What is surgical debridement of the hand, wrist or elbow?

Many types of tissues join together at your elbow. They help this large joint perform a wide range of movements. When you make the same movements over and over, this can damage some of the thick tissues in your elbow called tendons. They can swell, form tiny tears and break down. This damage leads to a condition called tennis elbow. The main symptom is pain in your elbow, forearm and wrist. You may also have trouble holding items or turning your arm.

Resting your elbow, icing it and taking pain medications can help the condition improve. Sometimes, these treatments can't help because the tendons are too damaged. When this happens, your doctor may need to do surgical debridement. Surgical debridement is a procedure that removes (debrides) the painful, damaged areas of tendon near your elbow. The doctor cuts out the damaged tendon section and sews the remaining healthy tendon together.

What to expect from surgical debridement of the hand, wrist or elbow

Doctors often do surgical debridement as an outpatient surgery. This means you can go home the same day you have the procedure. The doctor may put you to sleep under general anesthesia. However, you might have local anesthesia instead if your elbow damage isn't too bad. The doctor may only numb your arm and give you medicines to help you forget the surgery.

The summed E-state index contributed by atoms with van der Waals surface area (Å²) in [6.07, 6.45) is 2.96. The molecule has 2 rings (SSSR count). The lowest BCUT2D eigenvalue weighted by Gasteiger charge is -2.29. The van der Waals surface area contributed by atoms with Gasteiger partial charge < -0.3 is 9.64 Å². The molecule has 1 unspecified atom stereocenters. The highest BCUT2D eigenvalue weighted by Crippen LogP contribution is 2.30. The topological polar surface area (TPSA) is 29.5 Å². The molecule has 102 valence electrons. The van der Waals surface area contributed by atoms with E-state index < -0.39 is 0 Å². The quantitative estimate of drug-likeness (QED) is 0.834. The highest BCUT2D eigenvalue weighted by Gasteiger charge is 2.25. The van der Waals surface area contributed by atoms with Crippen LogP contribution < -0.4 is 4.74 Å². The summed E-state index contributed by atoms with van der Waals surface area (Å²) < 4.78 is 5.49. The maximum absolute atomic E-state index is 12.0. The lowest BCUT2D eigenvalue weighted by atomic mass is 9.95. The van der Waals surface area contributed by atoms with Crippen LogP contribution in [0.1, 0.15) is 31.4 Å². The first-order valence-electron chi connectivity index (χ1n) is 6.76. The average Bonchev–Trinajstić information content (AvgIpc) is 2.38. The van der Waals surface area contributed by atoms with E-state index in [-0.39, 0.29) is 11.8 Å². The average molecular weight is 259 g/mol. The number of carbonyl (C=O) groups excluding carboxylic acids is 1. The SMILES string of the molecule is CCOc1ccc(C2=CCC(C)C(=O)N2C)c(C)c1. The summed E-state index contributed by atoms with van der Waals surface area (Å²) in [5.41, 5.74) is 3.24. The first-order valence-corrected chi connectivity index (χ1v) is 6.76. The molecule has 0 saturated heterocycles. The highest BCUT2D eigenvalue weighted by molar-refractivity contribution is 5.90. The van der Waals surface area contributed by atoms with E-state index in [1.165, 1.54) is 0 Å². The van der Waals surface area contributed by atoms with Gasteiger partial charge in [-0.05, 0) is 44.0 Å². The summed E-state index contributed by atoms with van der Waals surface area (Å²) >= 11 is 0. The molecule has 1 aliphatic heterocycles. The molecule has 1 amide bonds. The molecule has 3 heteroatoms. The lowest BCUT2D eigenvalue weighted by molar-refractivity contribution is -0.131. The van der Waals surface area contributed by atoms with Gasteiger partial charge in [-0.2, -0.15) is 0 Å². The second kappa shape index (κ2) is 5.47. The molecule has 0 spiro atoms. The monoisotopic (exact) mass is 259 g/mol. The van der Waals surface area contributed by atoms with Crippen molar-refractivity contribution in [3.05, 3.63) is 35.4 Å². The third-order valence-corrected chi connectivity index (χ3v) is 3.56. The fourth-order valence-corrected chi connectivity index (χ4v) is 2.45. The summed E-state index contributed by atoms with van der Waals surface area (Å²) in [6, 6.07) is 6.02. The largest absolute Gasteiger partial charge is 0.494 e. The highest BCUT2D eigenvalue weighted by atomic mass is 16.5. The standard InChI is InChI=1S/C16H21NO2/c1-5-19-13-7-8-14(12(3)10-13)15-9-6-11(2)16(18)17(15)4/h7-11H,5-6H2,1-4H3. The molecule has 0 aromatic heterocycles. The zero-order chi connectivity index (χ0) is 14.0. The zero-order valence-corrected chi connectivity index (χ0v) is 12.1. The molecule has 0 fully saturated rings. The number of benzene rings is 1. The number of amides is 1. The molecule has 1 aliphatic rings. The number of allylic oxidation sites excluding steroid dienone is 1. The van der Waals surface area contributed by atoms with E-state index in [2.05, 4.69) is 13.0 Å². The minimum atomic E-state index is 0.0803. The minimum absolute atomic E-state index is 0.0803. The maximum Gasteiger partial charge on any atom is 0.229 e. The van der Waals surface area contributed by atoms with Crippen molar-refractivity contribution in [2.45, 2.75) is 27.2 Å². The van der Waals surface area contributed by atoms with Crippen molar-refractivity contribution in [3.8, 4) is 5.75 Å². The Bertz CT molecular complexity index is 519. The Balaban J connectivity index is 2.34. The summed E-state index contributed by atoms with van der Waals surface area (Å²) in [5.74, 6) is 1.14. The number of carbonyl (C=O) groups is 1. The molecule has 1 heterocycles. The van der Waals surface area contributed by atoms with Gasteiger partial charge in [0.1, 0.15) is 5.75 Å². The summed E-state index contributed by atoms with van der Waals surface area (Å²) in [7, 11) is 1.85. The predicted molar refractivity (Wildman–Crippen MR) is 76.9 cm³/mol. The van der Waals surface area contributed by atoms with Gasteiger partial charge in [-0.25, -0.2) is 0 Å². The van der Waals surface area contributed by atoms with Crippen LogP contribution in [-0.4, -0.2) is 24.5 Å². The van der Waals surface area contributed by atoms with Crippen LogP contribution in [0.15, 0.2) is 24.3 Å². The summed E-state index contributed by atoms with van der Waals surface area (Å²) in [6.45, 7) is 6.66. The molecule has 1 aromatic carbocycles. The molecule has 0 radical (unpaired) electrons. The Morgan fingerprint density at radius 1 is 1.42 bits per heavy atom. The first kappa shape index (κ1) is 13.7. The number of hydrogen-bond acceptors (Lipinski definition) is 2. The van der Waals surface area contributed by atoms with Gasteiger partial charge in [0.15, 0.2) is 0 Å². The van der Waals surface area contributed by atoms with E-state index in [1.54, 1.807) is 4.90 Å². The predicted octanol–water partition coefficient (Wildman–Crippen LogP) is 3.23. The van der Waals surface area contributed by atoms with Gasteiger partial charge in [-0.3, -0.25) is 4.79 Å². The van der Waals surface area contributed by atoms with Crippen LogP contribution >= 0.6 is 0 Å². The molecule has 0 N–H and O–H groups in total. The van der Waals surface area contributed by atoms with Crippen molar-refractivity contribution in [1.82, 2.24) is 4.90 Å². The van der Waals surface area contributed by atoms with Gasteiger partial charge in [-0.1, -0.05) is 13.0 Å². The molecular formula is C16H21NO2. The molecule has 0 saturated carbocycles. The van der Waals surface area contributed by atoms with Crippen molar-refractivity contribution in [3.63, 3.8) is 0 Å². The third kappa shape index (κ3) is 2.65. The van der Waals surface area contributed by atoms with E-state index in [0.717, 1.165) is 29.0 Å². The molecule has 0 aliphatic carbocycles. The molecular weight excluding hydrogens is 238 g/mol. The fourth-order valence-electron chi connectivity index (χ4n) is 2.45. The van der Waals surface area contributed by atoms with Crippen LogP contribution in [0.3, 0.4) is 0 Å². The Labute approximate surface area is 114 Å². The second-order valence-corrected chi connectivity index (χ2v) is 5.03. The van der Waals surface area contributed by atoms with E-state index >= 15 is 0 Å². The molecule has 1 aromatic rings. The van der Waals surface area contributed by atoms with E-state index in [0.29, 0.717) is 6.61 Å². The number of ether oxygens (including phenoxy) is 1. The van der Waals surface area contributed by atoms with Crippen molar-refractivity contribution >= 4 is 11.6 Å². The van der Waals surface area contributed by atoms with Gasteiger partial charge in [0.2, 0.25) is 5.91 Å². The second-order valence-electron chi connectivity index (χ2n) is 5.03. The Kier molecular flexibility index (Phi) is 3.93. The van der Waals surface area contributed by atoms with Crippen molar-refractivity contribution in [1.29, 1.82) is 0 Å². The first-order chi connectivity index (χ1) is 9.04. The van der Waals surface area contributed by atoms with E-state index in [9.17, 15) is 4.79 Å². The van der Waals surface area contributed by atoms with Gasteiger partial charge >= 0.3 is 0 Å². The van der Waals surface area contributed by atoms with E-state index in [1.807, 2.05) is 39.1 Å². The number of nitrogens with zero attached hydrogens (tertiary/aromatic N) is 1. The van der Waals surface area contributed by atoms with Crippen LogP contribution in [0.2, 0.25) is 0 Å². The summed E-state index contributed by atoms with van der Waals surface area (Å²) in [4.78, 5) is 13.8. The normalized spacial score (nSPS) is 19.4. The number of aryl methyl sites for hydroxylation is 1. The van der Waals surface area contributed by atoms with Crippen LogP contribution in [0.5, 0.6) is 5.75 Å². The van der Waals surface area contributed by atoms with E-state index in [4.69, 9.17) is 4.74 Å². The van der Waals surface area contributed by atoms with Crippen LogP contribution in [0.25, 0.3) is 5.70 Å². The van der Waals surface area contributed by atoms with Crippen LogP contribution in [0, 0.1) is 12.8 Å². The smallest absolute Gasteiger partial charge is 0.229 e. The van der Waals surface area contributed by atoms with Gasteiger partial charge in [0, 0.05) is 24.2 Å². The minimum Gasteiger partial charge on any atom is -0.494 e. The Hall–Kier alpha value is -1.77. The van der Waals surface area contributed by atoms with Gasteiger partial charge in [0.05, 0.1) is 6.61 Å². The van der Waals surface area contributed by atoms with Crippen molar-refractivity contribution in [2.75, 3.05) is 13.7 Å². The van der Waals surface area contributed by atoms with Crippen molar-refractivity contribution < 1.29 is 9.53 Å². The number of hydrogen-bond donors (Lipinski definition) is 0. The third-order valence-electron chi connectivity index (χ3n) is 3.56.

During surgical debridement, the doctor makes a small cut over the outside of your elbow. This lets them access the damaged tendon. The doctor then cuts out the damaged part of the tissue. They may also remove bony growths that were causing pain. Finally, the surgeon sews the normal parts of the tendon back together. They close the surgery site with stitches. The procedure takes less than an hour.

After a few hours in the recovery room at the hospital, you can go home. Your doctor may want you to wear a splint for a few weeks. This device keeps your elbow still and helps the tendon heal well. You should avoid lifting heavy things for up to two months after surgery. 

You may need physical therapy appointments after surgery. Therapy involves gentle exercises that help your elbow heal and keep it strong. You can work with your physical therapist to figure out which exercises work well for maintaining full mobility of the joint. They may also show you how to do certain activities again without re-injuring your elbow.

Common conditions requiring surgical debridement

Tennis elbow (lateral epicondylitis) is the main condition that doctors treat with surgical debridement. Playing tennis isn't the only cause of tennis elbow, however. Mechanics, chefs and plumbers do lots of movements that can lead to this condition. Activities that can cause tennis elbow include:

  • Typing
  • Raking
  • Knitting
  • Painting
  • Chopping
  • Hammering
  • Lifting weights
  • Throwing a ball
  • Lifting and carrying heavy boxes

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